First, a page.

Architecture for the New Theatre

Architecture for the New Theatre

Architecture for the New Theatre

Architecture for the New Theatre

Excerpt

Some years ago, on a college examination paper in history, there appeared the question "Give as concisely as possible the facts about the reformation in Germany." One answer read as follows--"Martin Luther married a nun, thereby reforming Germany." Nobody could deny that the answer was concise and explicit, but brevity is not always the soul of accuracy. Just so, if we were to be asked today "Why has the matter of theatre architecture come so suddenly to the fore as of prime importance in relation to any new theatre life?" it would be impossible to answer both correctly and concisely. There are as many and as varied influences at work as there were in the German reformation--social and aesthetic impulses, political and scientific changes. The new problem of theatre architecture, "the shell in which performance lives", is, in fact, not new at all. It is only restated today somewhat more vigorously than it has been in two or three centuries, because it happens that several important developments affecting the life of the theatre have come together in time, focusing the attention.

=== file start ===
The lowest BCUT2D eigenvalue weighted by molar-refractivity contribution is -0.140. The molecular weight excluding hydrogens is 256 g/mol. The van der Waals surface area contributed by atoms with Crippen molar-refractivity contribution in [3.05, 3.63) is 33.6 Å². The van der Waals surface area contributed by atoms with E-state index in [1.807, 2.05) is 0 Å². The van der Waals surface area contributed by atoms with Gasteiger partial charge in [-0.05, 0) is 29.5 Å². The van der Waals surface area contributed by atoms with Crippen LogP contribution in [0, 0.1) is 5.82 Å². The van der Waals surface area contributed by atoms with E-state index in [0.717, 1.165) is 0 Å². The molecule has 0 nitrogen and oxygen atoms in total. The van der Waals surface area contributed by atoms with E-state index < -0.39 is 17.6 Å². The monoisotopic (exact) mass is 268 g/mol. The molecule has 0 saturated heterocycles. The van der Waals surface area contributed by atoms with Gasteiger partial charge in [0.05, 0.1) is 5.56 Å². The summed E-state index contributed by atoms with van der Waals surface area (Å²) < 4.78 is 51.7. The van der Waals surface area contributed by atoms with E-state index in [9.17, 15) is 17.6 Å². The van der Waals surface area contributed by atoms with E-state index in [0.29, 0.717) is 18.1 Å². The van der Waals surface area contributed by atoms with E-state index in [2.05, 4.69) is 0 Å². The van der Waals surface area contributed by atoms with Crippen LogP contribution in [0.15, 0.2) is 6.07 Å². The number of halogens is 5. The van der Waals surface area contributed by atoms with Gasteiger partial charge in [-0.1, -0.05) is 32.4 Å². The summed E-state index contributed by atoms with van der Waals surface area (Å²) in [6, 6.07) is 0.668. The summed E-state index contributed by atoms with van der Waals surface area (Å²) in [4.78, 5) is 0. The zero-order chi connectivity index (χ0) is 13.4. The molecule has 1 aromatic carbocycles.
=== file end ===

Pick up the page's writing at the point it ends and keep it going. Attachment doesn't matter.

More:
Such major changes in social attitude as those involved in the modern call for mass art, new methods of play writing demanding from ten to twenty quick changes of scene instead of an ordered form of three or four acts, and such scientific developments as air conditioning, sound projection, acoustical assurance, and indirect lighting have united with the transfer of architectural emphasis from exterior design to inner function to stress . . .

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